At least eighteen oil wells have been drilled in Washington Township. "Oil sand" was found and a few oil-producing wells were brought in. But most of the well drilled in Greene county were "dry holes". One gas well burned for years with a flame from ten to fifteen feet high, resisting all efforts to plug the hole.
There are many gravel pits in Greene county. Perhaps the largest was developed by Z. P. East at Worthington, beginning in 1906. The West Fork made a huge S curve near that point. East excavated a new channel 2,200 feet in length. The amount of gravel lying between the old bed and the new was estimated at from 80 to 100 acres. This gravel slows the action of water and ice and is probably a deposit from the ice age.
Notable among Greene County agricultural products is its fruit.
Stage routes followed a definite pattern, the most used known as the old Terre Haute Road from Albany and Louisville, Kentucky entered Greene county near the present village of Hobbieville in Center township and followed the ridge northwest on what is now State Road 54 through Ridgeport. From there it descended to Richland Creek and thence to Worthington and on to Terre Haute. One house is still standing, which was once a tavern on the way, the Enoch Stone house east of Ridgeport.
The county is or was traversed by five railroads: the Chicago, Milwaukee, St. Paul & Pacific; Monon; Big Four; Pennsylvania; and the Illinois Central. There are a number of bus routes and many trucking services. State roads connect the county with the main highways of the state.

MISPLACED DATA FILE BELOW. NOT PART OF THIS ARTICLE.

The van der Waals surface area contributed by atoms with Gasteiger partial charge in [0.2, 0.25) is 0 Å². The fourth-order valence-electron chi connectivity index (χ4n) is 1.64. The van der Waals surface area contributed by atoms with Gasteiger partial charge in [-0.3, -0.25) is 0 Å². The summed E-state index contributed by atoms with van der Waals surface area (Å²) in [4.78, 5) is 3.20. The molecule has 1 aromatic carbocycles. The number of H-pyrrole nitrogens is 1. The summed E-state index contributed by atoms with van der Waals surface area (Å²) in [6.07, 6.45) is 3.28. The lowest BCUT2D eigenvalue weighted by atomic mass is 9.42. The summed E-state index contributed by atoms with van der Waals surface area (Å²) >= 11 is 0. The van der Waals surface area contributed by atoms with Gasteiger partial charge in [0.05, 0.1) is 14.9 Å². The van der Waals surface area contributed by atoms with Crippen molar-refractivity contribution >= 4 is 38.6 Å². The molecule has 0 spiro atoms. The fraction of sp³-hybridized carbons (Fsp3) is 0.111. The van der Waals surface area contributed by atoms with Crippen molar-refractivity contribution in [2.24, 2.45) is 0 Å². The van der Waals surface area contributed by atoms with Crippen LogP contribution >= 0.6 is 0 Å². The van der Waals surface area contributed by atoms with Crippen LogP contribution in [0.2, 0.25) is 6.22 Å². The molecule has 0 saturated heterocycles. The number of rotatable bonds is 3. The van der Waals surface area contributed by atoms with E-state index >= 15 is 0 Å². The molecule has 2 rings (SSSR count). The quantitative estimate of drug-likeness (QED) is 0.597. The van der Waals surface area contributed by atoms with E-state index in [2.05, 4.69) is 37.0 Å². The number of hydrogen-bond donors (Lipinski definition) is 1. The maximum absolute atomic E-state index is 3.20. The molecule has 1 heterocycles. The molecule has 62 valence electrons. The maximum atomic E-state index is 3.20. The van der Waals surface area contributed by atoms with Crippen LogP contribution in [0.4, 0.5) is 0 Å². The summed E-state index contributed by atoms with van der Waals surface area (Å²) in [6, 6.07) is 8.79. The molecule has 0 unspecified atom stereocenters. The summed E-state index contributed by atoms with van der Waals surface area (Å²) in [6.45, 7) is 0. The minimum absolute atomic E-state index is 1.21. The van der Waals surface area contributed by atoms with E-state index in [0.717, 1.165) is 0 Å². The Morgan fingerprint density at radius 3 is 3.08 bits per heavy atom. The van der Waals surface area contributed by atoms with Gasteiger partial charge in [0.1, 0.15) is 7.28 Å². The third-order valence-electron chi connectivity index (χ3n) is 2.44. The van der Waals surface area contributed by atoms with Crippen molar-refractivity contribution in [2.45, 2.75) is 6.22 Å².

Brick is produced at Bloomfield. Other manufactures there include furniture, article flowers, and concrete silos.
In 1883 School property within Greene county was valued at $70,700 and consisted of 134 frame schoolhouses and 9 brick schools houses.
In 1884 Godspeeds printed the county history as a part of their series and contained Sullivan & Greene county; it has been reprinted two times since. In 1909 Bowen & co. published the 3 volume set of Biographical Memoirs; a condensed history and with biographies comprising over two-thirds of the set. In 1989 Taylor Publishing Co. printed another condensed history with biographies under the auspices of the Greene County Historical Society. Over the years as the towns celebrated their Centennials they have published small historical booklets on the towns.